rt, and a smirk that said, “90% of you newbies will never make it past the first 60 days.”
We had to learn the “pitch”, and it went something like this, “Hi, my name is Jack Young I’m an executive recruiter I take it you know what I mean.” Depending on whether you were cold calling a candidate or a client you then went further in your spiel with, CANDIDATE: “I’m calling you today because I just received a fabulous assignment to recruit a Director of Operations for a wonderful manufacturing company in your area, and I was wondering if you’d be interested in hearing about this opportunity?”
Jill, apropos your discussion from the CLIENT SIDE circa 1986, “I was calling you today because I just met an incredibly talented Director of Operations. I’m handling a search for another distribution company, and frankly, this particular Director of Ops is too senior for my current client company. Do you think you’d be interested in hearing about this very talented operations professional?”
Here’s a laugh from these pre-scripted call days; I worked with another new recruiter “Bob”. Bob really took the training literally, and committed to memory the opening phrase, “Hi my name is Bob I’m an executive recruiter I take it you know what I mean.” Well, we all worked off of paper company lists at the time, and you simply were “dialing for dollars”, not paying too much attention to who, what and where. Bob is on his umpteenth call of the day, and about twelve of us in the “recruiting bullpen” were making calls, and hated hearing Bob and his inane rendition of, “Hi my name is Bob I’m an executive recruiter I take it you know what I mean.” Finally, Bob get’s the next potential client or candidate on the phone, and he starts his pitch when all of a sudden we hear him say, “Hi my name is Bob I’m an executive recruiter I TAKE IT I KNOW WHAT I MEAN”. Jill, I’ve laughed a lot during my years in this business, but maybe never harder than hearing Bob utter that one phrase. Imagine the thoughts going on in the mind of the person listening to that pitch.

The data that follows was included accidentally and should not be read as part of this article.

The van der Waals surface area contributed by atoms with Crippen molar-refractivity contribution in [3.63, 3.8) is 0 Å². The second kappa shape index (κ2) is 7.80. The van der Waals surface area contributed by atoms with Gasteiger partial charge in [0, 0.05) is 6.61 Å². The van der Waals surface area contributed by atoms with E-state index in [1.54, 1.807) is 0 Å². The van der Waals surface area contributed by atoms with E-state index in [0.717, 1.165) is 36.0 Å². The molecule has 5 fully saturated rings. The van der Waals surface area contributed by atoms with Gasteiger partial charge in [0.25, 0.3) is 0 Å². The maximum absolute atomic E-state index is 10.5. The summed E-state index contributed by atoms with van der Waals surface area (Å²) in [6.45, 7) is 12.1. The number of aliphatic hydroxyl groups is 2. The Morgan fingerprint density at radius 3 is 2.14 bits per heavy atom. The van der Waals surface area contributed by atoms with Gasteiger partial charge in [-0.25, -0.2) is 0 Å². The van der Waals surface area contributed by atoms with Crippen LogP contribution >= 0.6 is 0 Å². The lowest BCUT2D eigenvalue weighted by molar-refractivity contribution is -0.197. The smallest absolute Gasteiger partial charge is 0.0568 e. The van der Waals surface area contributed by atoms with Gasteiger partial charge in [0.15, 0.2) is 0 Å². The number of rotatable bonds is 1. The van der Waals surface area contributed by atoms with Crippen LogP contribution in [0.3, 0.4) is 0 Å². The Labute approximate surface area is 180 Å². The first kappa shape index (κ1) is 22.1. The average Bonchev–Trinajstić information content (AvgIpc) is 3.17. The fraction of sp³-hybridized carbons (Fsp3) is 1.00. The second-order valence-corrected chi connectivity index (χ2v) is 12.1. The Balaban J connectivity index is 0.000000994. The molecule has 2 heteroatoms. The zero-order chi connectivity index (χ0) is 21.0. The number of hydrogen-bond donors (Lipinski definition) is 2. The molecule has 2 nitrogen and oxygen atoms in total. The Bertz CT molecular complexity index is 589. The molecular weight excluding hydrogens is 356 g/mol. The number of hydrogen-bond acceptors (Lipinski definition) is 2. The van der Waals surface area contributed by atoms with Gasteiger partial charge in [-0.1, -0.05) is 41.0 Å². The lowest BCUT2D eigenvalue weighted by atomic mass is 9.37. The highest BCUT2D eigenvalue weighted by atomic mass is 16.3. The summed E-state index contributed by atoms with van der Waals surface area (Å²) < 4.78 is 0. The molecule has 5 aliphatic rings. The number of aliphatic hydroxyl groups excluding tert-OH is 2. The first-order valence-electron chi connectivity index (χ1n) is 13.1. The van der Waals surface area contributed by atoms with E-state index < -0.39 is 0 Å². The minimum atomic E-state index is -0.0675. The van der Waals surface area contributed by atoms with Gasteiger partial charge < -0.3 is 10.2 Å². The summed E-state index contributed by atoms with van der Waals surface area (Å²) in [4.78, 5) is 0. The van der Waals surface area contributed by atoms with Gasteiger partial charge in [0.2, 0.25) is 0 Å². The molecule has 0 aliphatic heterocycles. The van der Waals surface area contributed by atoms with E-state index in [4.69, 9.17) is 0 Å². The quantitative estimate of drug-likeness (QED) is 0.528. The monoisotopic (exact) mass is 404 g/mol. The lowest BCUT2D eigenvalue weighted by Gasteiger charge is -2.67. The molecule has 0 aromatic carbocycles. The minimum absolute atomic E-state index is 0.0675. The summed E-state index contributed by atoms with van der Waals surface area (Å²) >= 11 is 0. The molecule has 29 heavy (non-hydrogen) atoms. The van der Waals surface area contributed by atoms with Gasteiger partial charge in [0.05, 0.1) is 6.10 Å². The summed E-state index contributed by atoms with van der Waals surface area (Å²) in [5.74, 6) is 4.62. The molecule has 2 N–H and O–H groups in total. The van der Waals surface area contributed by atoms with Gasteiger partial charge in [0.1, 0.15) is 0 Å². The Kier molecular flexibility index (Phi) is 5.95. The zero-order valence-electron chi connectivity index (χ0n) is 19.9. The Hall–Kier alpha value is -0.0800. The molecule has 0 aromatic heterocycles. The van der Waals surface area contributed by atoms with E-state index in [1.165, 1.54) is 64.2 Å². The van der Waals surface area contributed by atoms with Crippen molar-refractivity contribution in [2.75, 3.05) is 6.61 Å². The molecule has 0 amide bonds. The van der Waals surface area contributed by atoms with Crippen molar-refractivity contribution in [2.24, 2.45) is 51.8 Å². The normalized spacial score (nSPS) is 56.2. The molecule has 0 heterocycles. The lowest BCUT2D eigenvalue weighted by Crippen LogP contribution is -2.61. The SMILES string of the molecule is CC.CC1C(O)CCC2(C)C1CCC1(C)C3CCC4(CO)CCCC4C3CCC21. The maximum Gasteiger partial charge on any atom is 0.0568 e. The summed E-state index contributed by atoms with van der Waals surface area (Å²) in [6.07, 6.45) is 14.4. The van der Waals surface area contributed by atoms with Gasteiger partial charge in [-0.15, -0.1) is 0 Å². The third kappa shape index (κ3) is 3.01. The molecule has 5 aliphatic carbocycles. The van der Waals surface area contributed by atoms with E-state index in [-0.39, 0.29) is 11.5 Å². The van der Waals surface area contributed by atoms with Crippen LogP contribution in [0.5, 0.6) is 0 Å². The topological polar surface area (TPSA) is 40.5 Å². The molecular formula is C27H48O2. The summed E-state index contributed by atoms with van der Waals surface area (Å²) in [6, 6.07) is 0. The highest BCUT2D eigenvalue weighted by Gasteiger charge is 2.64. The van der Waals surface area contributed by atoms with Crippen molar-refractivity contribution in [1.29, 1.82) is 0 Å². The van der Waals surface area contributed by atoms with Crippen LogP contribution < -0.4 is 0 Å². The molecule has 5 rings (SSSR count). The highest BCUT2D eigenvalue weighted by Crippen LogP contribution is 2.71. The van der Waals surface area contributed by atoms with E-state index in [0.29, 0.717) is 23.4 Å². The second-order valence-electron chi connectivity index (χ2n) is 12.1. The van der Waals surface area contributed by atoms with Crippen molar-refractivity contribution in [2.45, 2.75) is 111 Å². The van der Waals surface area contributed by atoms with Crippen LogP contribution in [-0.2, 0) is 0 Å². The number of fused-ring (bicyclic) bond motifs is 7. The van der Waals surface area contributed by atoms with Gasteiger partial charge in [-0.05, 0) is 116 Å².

It is amazing with this training I ever survived in the business. On and on, evolving and evolving we’ve trekked. Always trying to professionalize our approach, and gain entre' to the next great client, or superstar “Operations Manager”.
I find myself having morphed from newbie/novice salesman, agency proprietor, to seasoned showman/schmoozer. A day does not go by where I’m not formulating a strategy of how to break into an account. How can I reinvigorate enthusiasm with a long standing client company that’s been hit hard by the economic downturn?
No one returns my calls, where has professionalism gone was the salesman’s lament in 1986; it is still a challenge to overcome today in 2009. The biggest difference is that the snub can emanate from so many different forms of media. Our email can be ignored, our voicemail can be ignored, our text can be ignored, and the greatest indignity of all, our Tweet can be ignored…
I posted a blog on April 23rd. titled “I just want someone to call me” http://www.allowmetointroducemyself.com/blog/ from the 100’s of candidate calls I receive and their pleas for help in connecting with a potential hiring authority or recruiter that can offer them some hope.
Man, I don’t want to be preaching, (particularly to this choir), but many of us face the same challenge as the candidate(s) wanting audience with a hiring manager. Reinvent, or as our President sold us, “change”… and so I shall.
I’ve reinvented my recruiting model for the fourth time in 23 years. This incarnation is the most drastic, innovative, and circular in design. I’ve tried to consider the most glaring needs of the client, candidate, and recruiter. This new model gives me reason, and purpose to reach out to 23 years of connections. I won’t be sending a single postcard, letter or facsimile.
There’ll be links to PowerPoint presentations stored online. Announcements throughout the Social Networking community, and yes, old fashion phone calls to my most valued accounts. Jill, I need to be extraordinarily compelling in my message.
I need to be inventive in my service, and need to employ strategic risks that look good on paper, but are wholly unproven in practical application. I can do this because I am convinced my plan is solid, and the implementation benefits everyone.
I’m leaving emails regarding this launch that are being returned. I’m calling my client base with a message that goes something like this, “Hi, it’s Jack Young, and I would like to speak to you about a new recruiting solution for your company. I’ve crafted a unique way for us to work together that will dramatically reduce your cost in utilizing my service, and provide you greater access to my network.” I’m receiving a call back of about 90% of the time. As a maniacal Class A lunatic, the 10% not responding still drives me nuts. My attitude is once the program roles out and gains it’s first, and second success, the ten-percenters will come along as well.
Be compelling, be beyond excited, be positive – if you believe you are calling with a product or service that will definitely improve the functionality, productivity, and profitability of a company, and that belief is born from solid research and experience, keep calling until the CEO, President or owner of the company tells you to stop!…